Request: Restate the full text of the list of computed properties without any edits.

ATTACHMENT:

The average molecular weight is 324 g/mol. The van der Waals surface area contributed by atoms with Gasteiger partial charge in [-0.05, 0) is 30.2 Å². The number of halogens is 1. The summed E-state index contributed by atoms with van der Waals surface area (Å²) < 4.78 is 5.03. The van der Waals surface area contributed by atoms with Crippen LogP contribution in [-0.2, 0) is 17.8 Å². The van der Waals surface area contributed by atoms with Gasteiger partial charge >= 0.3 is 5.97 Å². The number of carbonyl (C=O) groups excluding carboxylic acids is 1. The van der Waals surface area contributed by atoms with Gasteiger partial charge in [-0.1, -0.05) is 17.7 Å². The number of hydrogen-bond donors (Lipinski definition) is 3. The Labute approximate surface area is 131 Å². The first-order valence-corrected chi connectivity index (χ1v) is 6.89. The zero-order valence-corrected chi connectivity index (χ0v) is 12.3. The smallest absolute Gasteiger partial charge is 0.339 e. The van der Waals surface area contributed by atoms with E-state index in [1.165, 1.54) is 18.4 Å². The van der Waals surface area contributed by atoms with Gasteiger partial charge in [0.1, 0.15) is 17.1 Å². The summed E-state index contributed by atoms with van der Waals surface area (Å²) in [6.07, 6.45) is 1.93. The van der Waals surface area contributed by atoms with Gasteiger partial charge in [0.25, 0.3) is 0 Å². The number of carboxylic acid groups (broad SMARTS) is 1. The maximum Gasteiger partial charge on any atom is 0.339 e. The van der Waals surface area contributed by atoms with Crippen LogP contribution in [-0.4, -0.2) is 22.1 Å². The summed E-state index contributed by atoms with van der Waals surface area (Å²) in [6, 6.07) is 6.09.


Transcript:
The average molecular weight is 324 g/mol. The van der Waals surface area contributed by atoms with Gasteiger partial charge in [-0.05, 0) is 30.2 Å². The number of halogens is 1. The summed E-state index contributed by atoms with van der Waals surface area (Å²) < 4.78 is 5.03. The van der Waals surface area contributed by atoms with Crippen LogP contribution in [-0.2, 0) is 17.8 Å². The van der Waals surface area contributed by atoms with Gasteiger partial charge >= 0.3 is 5.97 Å². The number of carbonyl (C=O) groups excluding carboxylic acids is 1. The van der Waals surface area contributed by atoms with Gasteiger partial charge in [-0.1, -0.05) is 17.7 Å². The number of hydrogen-bond donors (Lipinski definition) is 3. The Labute approximate surface area is 131 Å². The first-order valence-corrected chi connectivity index (χ1v) is 6.89. The zero-order valence-corrected chi connectivity index (χ0v) is 12.3. The smallest absolute Gasteiger partial charge is 0.339 e. The van der Waals surface area contributed by atoms with E-state index in [1.165, 1.54) is 18.4 Å². The van der Waals surface area contributed by atoms with Gasteiger partial charge in [0.1, 0.15) is 17.1 Å². The summed E-state index contributed by atoms with van der Waals surface area (Å²) in [6.07, 6.45) is 1.93. The van der Waals surface area contributed by atoms with Gasteiger partial charge in [0.25, 0.3) is 0 Å². The number of carboxylic acid groups (broad SMARTS) is 1. The maximum Gasteiger partial charge on any atom is 0.339 e. The van der Waals surface area contributed by atoms with Crippen LogP contribution in [-0.4, -0.2) is 22.1 Å². The summed E-state index contributed by atoms with van der Waals surface area (Å²) in [6, 6.07) is 6.09.